July 1, 2017
Planes, trains, buses, and ferries. Travelling from Chiang Rai to Ko Tao was quite an adventure. We started off early in the morning on a flight from Chiang Rai to Bangkok. We were greeted in the capital city with open arms by our tour guide Nina. She had a tour bus ready (air conditioned) to take us around for a few hours before our evening train. Although we only had a short time in Bangkok, we certainly saw a lot that the city had to offer. We spent two hours touring the Grand Palace – one of the iconic sites in Bangkok. In October 2016, King Rama VIII passed away after 70+ years of reigning. A widely beloved king, you will still see many Thai citizens dressed in all black mourning his death. His body is kept in the Grand Palace while an elaborate crematorium is being built on the grounds. Once the structure is finished, they will cremate his body and subsequently destroy the crematorium. Nina was a wealth of information and answered all our questions about his reign and all the Ramas before him. In the Grand Palace, we visited a few museums (air conditioned) and the famous Emerald Buddha. The Emerald Buddha is about 2 feet high x 1 foot wide and people from all over the world travel to see it. We visited during the summer months, so the Emerald Buddha was wearing its ‘summer dress’. There are three seasons in Thailand: summer, winter, and rainy; and the King comes to change and dress the Emerald Buddha every season. After touring the Grand Palace, we split into two groups and took an hour-long boat ride down the Chao Phraya river on traditional Thai long boats. This was a great way to see the city life along the river. We grabbed a quick dinner near the bus station, where Merak brought up everyone’s tired spirits as he danced to a local band on the street. Soon everyone joined in and busted a few moves before loading back on the bus.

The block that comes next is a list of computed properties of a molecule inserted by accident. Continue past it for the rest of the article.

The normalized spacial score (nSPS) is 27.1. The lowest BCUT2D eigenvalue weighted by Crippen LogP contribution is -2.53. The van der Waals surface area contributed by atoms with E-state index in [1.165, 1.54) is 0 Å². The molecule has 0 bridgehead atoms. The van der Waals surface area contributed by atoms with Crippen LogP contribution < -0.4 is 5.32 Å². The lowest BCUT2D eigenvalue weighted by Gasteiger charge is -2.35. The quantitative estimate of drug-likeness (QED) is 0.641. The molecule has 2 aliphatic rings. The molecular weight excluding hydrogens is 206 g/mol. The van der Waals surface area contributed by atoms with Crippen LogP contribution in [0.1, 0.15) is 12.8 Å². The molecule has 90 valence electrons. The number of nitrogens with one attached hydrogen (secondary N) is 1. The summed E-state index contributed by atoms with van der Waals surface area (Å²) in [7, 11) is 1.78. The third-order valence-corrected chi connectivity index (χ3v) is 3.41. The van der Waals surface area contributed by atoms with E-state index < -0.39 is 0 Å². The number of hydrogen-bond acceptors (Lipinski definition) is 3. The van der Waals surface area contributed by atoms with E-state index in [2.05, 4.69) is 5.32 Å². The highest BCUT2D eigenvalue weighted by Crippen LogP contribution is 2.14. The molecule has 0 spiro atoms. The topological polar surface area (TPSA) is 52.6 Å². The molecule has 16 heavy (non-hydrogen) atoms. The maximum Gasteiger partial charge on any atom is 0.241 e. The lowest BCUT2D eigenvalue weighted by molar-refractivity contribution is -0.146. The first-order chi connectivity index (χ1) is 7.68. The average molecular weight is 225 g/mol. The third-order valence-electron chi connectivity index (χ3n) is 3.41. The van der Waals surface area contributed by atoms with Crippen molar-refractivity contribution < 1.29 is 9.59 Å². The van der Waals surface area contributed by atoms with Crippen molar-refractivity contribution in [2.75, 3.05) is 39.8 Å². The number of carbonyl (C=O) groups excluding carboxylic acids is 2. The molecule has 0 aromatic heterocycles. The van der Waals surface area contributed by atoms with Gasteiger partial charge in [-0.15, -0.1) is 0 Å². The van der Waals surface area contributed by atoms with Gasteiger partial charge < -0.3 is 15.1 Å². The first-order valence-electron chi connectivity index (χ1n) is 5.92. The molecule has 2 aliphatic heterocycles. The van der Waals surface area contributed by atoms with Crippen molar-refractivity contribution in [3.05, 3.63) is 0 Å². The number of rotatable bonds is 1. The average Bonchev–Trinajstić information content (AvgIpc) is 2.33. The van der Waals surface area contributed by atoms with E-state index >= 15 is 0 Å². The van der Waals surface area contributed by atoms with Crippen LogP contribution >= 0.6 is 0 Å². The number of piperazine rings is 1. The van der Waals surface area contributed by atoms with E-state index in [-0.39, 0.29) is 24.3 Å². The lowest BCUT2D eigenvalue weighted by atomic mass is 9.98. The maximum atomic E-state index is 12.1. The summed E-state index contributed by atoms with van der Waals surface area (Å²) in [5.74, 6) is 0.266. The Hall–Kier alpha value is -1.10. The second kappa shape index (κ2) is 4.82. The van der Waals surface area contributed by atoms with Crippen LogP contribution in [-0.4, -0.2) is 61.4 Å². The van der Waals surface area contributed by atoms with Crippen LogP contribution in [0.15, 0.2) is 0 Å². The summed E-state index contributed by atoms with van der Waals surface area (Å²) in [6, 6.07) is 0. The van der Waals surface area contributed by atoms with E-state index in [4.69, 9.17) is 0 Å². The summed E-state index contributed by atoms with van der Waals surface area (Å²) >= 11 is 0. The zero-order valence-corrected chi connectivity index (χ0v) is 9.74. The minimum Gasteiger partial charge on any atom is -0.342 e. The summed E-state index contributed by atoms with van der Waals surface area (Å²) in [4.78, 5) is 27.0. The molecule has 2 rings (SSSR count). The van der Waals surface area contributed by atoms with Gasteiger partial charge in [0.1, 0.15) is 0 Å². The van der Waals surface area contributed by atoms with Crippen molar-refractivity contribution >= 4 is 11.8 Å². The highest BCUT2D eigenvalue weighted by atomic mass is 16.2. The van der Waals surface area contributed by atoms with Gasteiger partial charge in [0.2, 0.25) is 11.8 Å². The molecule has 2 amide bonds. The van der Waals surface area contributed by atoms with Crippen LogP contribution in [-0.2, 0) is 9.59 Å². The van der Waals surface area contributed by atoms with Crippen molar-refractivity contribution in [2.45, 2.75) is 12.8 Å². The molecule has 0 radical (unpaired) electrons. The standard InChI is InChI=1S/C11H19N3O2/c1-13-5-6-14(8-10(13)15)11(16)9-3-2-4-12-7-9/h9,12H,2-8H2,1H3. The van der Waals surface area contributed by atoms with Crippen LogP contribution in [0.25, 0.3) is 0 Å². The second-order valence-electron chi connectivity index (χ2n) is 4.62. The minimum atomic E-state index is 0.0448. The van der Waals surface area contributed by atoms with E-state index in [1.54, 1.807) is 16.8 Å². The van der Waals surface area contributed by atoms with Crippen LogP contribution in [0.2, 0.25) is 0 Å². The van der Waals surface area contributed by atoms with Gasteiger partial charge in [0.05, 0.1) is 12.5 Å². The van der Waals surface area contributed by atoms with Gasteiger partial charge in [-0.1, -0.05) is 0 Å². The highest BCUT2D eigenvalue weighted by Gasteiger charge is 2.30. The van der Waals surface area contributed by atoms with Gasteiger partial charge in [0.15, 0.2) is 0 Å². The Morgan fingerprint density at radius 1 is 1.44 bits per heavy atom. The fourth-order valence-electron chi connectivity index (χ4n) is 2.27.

This was the first train ride for many students. McAuley was ecstatic about the overnight train and how everyone’s individual seats turned into beds within minutes. A few went to bed early and others stayed up into the wee hours playing cards. We arrived into the station at about 4 am and loaded onto a bus that took us to the ferry. At this point, spirits were quite high as we all were on the top of the ferry soaking in the ocean breeze. Shortly after we stepped on to Ko Tao we fell into island time and settled into our beach bungalows for 5 nights. Our dive shop was a two-minute walk from our bungalows and the Gulf of Thailand about two steps. A well-deserved long stay after a wild travel day.
Our first two days of scuba diving superseded expectations. Those that were getting their Open Water Certifications had class in the mornings and then the full Moondance team went out in the afternoon to dive. The guides were incredible – we were split into four groups, each with a dive master. They were from all over the world: Spain, France, England, Scotland, and Germany, but all had fallen in love with the ocean and now reside in Ko Tao, Thailand. The Open Water students did two dives a day – one to review skills and the other a fun dive. Suzanne was a quick learner and showed off her new scuba skills within minutes of being in the water. She was also ecstatic about the pineapple and biscuits on board after each dive. Ella V was a scuba prodigy as well and by the end was doing flips underwater, as she loved the feeling of weightlessness and the blue around her. Drew had a knack for observing and identifying ocean wildlife. He was always able to find the sting rays and barracudas hidden in the coral reefs.